when Bombardier "asked [the driver] if she had any marijuana in the car. She told him she did not think so and said that he could check."

Did the defendant really tell the cop he go ahead and search the car, knowing it contained drugs and a gun?

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The driver was not the

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The driver was not the defendant, a passenger was.

If this person was smart enough to refuse a search, the outcome would've been very different.

There was a recent ruling from the federal circuit covering Massachusetts where a person was pulled over for a trivial traffic violation (tires brushing the lane markers without signalling, on I-95, IIRC), and the police then used his apparent nervousness during the traffic stop as an excuse to detain him, bringing in drug dogs when he refused a search. They found drugs in his car, and the whole thing was thrown out when the court ruled that the police couldn't expand a trivial traffic stop to a search (without consent) based on his mere nervousness.

I looked around and thought I even read about it on uHub but can't find it now. Maybe Adam remembers this case.

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That case doesn't sound familiar, but ...

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Based on your description (and with the caveat that I am not a lawyer), I can see a significant difference between the ruling there and this one.

In today's case, according to the ruling, police had pretty obvious probable-cause to arrest the guy - there was a gun in plain sight in the car after he got out, at the request of the driver (the drug conviction was actually for the cocaine they found in the back seat of the cruiser after he got out to be booked).

From your description of that other case, the cops may have had enough reason to pull the driver over - for violating marked lanes, say - but not enough to pull him out of the car, let alone arrest him for something else.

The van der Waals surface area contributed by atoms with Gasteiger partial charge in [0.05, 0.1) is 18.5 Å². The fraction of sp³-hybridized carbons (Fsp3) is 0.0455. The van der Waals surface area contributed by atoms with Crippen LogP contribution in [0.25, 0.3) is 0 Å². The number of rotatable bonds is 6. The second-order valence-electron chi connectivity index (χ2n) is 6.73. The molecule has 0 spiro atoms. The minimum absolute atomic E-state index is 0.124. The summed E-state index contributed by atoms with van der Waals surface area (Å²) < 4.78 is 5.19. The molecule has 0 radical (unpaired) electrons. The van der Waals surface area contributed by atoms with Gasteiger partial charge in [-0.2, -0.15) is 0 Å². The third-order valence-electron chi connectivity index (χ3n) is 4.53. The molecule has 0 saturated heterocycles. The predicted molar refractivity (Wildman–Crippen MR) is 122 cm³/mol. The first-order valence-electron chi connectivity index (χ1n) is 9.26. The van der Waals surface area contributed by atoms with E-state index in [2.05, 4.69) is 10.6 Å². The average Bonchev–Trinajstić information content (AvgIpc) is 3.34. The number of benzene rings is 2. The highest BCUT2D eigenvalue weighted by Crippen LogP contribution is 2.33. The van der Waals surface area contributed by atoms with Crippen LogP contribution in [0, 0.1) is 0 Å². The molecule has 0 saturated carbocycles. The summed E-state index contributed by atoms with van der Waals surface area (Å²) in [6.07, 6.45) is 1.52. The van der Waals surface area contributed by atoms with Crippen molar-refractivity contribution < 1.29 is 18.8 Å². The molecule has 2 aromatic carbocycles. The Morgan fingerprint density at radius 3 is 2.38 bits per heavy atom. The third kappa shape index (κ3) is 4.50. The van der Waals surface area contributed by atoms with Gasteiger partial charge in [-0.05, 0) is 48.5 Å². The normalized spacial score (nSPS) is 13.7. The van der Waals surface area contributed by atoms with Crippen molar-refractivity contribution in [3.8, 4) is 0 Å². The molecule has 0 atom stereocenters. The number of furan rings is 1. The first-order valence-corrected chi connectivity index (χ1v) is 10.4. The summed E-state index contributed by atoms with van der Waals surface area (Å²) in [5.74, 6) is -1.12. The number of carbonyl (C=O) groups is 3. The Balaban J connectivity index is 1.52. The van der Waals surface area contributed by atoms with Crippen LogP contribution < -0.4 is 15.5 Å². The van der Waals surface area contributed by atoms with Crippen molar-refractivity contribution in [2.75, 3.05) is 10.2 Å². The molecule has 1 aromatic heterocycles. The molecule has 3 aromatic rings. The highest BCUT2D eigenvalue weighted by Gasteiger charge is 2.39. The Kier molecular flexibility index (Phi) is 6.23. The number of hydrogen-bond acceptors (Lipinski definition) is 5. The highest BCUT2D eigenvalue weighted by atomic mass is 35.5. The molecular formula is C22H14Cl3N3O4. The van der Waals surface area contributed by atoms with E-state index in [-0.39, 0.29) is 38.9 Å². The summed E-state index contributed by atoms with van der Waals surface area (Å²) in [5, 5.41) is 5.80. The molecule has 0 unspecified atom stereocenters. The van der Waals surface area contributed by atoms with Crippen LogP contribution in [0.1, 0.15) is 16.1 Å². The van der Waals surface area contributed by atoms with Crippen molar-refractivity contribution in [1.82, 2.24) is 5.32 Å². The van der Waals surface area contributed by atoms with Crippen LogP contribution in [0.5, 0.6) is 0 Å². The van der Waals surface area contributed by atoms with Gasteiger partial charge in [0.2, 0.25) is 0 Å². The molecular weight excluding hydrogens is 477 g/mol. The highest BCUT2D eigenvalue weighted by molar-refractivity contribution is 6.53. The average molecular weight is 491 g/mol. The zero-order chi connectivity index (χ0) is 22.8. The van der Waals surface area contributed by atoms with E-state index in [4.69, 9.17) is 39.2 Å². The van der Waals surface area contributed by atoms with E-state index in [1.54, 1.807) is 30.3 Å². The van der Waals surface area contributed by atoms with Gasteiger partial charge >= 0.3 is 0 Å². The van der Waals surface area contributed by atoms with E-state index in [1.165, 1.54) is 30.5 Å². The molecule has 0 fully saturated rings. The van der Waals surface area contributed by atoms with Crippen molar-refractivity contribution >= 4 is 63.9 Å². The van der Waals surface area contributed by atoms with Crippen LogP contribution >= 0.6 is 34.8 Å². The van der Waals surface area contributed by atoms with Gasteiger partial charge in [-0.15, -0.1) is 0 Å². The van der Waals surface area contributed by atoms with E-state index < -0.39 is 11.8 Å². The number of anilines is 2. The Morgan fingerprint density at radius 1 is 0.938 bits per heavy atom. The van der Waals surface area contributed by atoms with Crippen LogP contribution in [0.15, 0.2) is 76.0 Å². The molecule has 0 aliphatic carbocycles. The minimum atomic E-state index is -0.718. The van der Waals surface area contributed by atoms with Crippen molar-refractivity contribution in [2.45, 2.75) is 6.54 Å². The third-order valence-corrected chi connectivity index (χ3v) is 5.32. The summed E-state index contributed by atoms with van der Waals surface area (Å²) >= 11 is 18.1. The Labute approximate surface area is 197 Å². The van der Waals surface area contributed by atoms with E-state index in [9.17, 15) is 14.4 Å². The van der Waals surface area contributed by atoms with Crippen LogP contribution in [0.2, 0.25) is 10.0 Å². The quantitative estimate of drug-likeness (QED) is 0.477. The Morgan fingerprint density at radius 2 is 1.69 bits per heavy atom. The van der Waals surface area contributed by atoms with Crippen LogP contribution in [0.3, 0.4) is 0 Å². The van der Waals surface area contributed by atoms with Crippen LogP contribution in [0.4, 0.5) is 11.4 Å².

In cases where probable cause is not really as obvious as in today's case (or the one involving the guy who allegedly shot a gun from a car right in front of a cop), you really need more than one reason to get to a state where you can "seize" somebody and pat frisk him (or search his car).

Nervousness alone is not enough, as you note. In fact, in Massachusetts, the SJC has held that even running from a cop is not enough, if the runner is a black man in Boston and there are no other factors.

Now, if he's running after police have gotten a call for shots fired nearby AND he's clutching his waist, which a veteran police officer would know often means he's carrying a gun AND he's in what's considered a high-crime area AND he's seen throwing something over a fence, then, yeah, there's your probable cause to "seize" and pat frisk him. But just being nervous? Nope, sorry officers.

What would have made today's case more, um, interesting, is if the gun had not been in plain sight - like if it were hidden in the trunk or better stowed under the seat. Then the prosecution might have had a more difficult case fighting to keep the gun as evidence. And if the gun can't be used as evidence, then maybe the cocaine couldn't be, either, since it could be argued it was the product of an illegal arrest.

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I'm very skeptical that the

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I'm very skeptical that the gun was really in plain sight. It was 11pm in January. I can't imagine anyone being able to recognize (let alone notice) a gun under the seat as someone else is getting out of the car. People have a hard enough time finding their own cellphone under the seat.

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I don't think it's strange.

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I don't think it's strange. Look at the brain power you're dealing with.

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Adam -- thanks

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for including links to the cases cited as well as the case itself -- very helpful!